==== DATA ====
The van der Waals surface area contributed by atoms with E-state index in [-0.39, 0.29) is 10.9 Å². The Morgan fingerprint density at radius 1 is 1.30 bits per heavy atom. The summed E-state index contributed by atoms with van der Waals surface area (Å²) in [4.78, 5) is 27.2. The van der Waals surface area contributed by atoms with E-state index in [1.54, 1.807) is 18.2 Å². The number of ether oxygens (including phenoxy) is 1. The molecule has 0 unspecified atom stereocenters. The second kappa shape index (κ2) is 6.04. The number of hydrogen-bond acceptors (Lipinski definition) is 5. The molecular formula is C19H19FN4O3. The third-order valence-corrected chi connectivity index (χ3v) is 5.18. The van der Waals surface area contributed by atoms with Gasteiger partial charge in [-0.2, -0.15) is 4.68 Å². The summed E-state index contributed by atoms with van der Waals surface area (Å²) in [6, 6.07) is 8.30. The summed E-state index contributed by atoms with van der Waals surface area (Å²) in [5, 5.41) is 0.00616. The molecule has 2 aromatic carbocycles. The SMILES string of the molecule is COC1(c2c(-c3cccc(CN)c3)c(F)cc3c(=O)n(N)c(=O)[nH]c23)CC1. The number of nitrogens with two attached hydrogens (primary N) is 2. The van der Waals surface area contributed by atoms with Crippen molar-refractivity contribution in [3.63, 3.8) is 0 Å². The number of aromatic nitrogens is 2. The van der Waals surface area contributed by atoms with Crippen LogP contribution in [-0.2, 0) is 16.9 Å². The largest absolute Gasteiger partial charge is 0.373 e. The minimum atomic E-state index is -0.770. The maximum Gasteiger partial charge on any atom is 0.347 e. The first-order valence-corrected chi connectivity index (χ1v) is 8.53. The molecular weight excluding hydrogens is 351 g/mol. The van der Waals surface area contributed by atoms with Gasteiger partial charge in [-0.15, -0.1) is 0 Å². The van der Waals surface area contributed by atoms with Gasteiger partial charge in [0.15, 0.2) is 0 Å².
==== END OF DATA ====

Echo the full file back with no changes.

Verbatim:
The van der Waals surface area contributed by atoms with E-state index in [-0.39, 0.29) is 10.9 Å². The Morgan fingerprint density at radius 1 is 1.30 bits per heavy atom. The summed E-state index contributed by atoms with van der Waals surface area (Å²) in [4.78, 5) is 27.2. The van der Waals surface area contributed by atoms with E-state index in [1.54, 1.807) is 18.2 Å². The number of ether oxygens (including phenoxy) is 1. The molecule has 0 unspecified atom stereocenters. The second kappa shape index (κ2) is 6.04. The number of hydrogen-bond acceptors (Lipinski definition) is 5. The molecular formula is C19H19FN4O3. The third-order valence-corrected chi connectivity index (χ3v) is 5.18. The van der Waals surface area contributed by atoms with Gasteiger partial charge in [-0.2, -0.15) is 4.68 Å². The summed E-state index contributed by atoms with van der Waals surface area (Å²) in [6, 6.07) is 8.30. The summed E-state index contributed by atoms with van der Waals surface area (Å²) in [5, 5.41) is 0.00616. The molecule has 2 aromatic carbocycles. The SMILES string of the molecule is COC1(c2c(-c3cccc(CN)c3)c(F)cc3c(=O)n(N)c(=O)[nH]c23)CC1. The number of nitrogens with two attached hydrogens (primary N) is 2. The van der Waals surface area contributed by atoms with Crippen molar-refractivity contribution in [3.63, 3.8) is 0 Å². The number of aromatic nitrogens is 2. The van der Waals surface area contributed by atoms with Crippen LogP contribution in [-0.2, 0) is 16.9 Å². The largest absolute Gasteiger partial charge is 0.373 e. The minimum atomic E-state index is -0.770. The maximum Gasteiger partial charge on any atom is 0.347 e. The first-order valence-corrected chi connectivity index (χ1v) is 8.53. The molecular weight excluding hydrogens is 351 g/mol. The van der Waals surface area contributed by atoms with Gasteiger partial charge in [-0.15, -0.1) is 0 Å². The van der Waals surface area contributed by atoms with Gasteiger partial charge in [0.15, 0.2) is 0 Å².